Request for Comments: 1817
CIDR and Classful Routing
Status of this Memo
This memo provides information for the Internet community. This memo does not specify an Internet standard of any kind. Distribution of this memo is unlimited.
Classless Inter-Domain Routing (CIDR) is used in the Internet as the primary mechanism to improve scalability of the Internet routing system. This document represents the IAB's (Internet Architecture Board) evaluation of the current and near term implications of CIDR on organizations that use Classful routing technology.
Classless Inter-Domain Routing (CIDR) ([RFC1518], [RFC1519]) is deployed in the Internet as the primary mechanism to improve scaling property of the Internet routing system. Essential to CIDR is the generalization of the concept of variable length subnet masks (VLSM) and the elimination of classes of network numbers (A, B, and C). The interior (intra-domain) routing protocols that support CIDR are OSPF, RIP II, Integrated IS-IS, and E-IGRP. The exterior (inter-domain) routing protocol that supports CIDR is BGP-4. Protocols like RIP, BGP-3, EGP, and IGRP do not support CIDR.
Implications of CIDR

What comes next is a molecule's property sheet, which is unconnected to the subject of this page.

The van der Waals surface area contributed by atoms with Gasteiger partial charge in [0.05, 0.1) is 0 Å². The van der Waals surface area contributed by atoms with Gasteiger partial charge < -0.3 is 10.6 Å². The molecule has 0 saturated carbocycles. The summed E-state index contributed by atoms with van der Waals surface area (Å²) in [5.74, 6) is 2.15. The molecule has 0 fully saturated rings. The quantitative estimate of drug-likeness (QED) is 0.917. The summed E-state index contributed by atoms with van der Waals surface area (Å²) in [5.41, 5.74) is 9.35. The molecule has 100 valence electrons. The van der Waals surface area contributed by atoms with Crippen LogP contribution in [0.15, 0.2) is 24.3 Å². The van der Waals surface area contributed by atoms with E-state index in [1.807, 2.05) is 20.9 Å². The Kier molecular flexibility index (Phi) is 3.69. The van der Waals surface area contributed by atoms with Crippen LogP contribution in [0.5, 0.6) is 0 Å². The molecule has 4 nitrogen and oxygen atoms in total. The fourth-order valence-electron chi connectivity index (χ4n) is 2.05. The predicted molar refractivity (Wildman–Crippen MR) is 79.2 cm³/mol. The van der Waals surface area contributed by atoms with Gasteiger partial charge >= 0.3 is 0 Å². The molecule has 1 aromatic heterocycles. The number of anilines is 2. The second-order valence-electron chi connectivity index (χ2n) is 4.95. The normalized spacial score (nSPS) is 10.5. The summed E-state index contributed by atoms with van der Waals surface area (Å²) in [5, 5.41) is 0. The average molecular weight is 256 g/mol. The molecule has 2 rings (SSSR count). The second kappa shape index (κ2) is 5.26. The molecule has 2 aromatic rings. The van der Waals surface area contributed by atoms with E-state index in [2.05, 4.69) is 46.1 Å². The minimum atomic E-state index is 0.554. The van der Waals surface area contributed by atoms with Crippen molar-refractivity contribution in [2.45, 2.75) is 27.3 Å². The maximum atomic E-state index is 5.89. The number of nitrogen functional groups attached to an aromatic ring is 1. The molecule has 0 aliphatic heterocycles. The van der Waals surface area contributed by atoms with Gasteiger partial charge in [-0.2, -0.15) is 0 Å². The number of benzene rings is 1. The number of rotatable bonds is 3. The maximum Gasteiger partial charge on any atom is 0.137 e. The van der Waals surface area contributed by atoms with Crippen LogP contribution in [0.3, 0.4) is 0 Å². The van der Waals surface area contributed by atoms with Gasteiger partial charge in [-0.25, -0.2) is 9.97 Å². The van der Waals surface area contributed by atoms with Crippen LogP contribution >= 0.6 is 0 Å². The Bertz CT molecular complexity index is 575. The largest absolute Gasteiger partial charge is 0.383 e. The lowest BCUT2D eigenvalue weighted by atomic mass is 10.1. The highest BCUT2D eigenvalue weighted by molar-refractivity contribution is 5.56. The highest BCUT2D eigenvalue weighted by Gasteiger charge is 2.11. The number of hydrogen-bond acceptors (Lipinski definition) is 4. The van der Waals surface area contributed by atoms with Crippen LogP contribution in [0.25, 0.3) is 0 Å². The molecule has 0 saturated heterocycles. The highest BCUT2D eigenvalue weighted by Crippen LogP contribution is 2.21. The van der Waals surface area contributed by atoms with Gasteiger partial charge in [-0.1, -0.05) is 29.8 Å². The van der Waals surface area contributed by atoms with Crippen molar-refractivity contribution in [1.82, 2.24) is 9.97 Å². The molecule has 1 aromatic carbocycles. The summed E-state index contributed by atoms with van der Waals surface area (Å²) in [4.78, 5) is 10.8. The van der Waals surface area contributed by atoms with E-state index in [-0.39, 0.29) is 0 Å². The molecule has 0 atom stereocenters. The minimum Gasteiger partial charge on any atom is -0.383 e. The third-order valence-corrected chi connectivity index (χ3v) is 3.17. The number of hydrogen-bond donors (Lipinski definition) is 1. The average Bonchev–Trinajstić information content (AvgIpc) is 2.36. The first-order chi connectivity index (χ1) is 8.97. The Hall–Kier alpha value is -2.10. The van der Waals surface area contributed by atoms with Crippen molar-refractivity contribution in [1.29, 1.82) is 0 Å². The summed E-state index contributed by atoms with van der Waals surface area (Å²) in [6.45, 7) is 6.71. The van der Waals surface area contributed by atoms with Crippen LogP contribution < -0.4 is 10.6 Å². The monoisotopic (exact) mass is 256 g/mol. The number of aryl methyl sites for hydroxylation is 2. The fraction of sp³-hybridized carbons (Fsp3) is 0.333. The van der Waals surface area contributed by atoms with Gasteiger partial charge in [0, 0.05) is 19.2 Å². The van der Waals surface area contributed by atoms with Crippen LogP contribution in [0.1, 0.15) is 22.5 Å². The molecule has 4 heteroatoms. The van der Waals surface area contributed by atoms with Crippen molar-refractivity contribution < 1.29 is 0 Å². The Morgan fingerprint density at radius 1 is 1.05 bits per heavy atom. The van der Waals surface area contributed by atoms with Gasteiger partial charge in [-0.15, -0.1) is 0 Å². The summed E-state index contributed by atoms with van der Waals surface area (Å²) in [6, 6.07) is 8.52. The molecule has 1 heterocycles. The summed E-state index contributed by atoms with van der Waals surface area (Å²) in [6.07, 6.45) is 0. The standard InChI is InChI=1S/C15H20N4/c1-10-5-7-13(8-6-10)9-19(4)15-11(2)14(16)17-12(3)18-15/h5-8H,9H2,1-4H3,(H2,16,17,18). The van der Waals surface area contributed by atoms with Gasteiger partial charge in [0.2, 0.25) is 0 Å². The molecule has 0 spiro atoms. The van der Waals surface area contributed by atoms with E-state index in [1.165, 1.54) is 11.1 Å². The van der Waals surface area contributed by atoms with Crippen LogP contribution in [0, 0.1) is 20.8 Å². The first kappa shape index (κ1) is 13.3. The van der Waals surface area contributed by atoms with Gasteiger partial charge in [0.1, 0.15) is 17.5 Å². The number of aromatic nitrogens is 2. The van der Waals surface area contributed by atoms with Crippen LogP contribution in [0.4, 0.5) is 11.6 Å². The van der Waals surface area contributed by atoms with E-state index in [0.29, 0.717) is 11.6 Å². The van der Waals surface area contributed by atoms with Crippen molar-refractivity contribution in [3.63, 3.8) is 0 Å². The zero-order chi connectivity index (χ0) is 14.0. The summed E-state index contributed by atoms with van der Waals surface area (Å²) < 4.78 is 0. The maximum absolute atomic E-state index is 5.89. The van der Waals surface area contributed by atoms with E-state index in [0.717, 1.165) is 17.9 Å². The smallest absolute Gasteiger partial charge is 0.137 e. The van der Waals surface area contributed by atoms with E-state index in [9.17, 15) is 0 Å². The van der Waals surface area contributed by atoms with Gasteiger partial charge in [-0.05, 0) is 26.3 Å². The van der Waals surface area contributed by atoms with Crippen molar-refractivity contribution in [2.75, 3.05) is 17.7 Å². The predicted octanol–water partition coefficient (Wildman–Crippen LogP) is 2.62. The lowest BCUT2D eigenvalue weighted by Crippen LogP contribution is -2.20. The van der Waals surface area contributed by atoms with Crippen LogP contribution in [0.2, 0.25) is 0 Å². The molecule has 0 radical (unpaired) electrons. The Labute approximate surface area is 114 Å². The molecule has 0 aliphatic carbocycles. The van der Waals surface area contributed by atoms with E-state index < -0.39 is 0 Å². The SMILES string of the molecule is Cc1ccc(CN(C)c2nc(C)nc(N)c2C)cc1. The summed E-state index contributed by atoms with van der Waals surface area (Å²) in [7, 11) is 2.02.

Deployment of CIDR has certain implications on the segments of the Internet that are still using routing technology that can not support CIDR. Existing sites that rely solely on a default route for their external connectivity may not require support of VLSM capable routing technology for their interior routing and CIDR for their exterior routing. All sites lacking support for VLSM and CIDR capable routing must rely on a default route, which consequently may result in a various degree of suboptimal routing. Organizations that operate as Internet Service Providers (ISPs) are expected to be able to support VLSM and CIDR.
It is expected that in the near future the IANA will instruct the Internet Registries to begin allocating IP addresses out of the former Class A address space (22.214.171.124 through 126.96.36.199). The allocated blocks are going to be of variable size (based on the actual sites' requirements). Sites that will use these addresses will have to support CIDR-capable routing protocols. All the providers will be required to support CIDR-capable routing protocols as well. Sites that do not use these addresses would be required to continue relying on a default route, which in turn may result in a various degree of suboptimal routing. If a site wants to avoid the suboptimality (introduced by using default route), the site will need to transition to CIDR-capable routing protocols.
Security issues are not discussed in this memo.
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